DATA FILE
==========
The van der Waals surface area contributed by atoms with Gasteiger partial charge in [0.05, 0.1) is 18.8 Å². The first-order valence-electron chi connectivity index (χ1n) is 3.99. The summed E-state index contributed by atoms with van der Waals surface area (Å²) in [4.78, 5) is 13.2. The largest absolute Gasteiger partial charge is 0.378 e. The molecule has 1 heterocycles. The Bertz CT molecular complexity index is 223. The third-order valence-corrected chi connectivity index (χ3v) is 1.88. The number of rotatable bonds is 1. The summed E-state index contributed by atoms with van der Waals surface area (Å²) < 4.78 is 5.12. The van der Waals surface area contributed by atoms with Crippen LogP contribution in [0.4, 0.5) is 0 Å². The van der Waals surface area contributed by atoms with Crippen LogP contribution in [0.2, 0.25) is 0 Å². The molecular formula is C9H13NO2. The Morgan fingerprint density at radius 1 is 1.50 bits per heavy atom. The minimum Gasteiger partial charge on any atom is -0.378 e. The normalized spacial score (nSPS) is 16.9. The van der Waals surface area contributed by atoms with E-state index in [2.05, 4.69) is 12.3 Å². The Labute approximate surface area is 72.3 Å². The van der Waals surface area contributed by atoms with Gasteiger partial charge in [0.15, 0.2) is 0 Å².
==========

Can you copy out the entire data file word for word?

The van der Waals surface area contributed by atoms with Gasteiger partial charge in [0.05, 0.1) is 18.8 Å². The first-order valence-electron chi connectivity index (χ1n) is 3.99. The summed E-state index contributed by atoms with van der Waals surface area (Å²) in [4.78, 5) is 13.2. The largest absolute Gasteiger partial charge is 0.378 e. The molecule has 1 heterocycles. The Bertz CT molecular complexity index is 223. The third-order valence-corrected chi connectivity index (χ3v) is 1.88. The number of rotatable bonds is 1. The summed E-state index contributed by atoms with van der Waals surface area (Å²) < 4.78 is 5.12. The van der Waals surface area contributed by atoms with Crippen LogP contribution in [0.4, 0.5) is 0 Å². The van der Waals surface area contributed by atoms with Crippen LogP contribution in [0.2, 0.25) is 0 Å². The molecular formula is C9H13NO2. The Morgan fingerprint density at radius 1 is 1.50 bits per heavy atom. The minimum Gasteiger partial charge on any atom is -0.378 e. The normalized spacial score (nSPS) is 16.9. The van der Waals surface area contributed by atoms with E-state index in [2.05, 4.69) is 12.3 Å². The Labute approximate surface area is 72.3 Å². The van der Waals surface area contributed by atoms with Gasteiger partial charge in [0.15, 0.2) is 0 Å².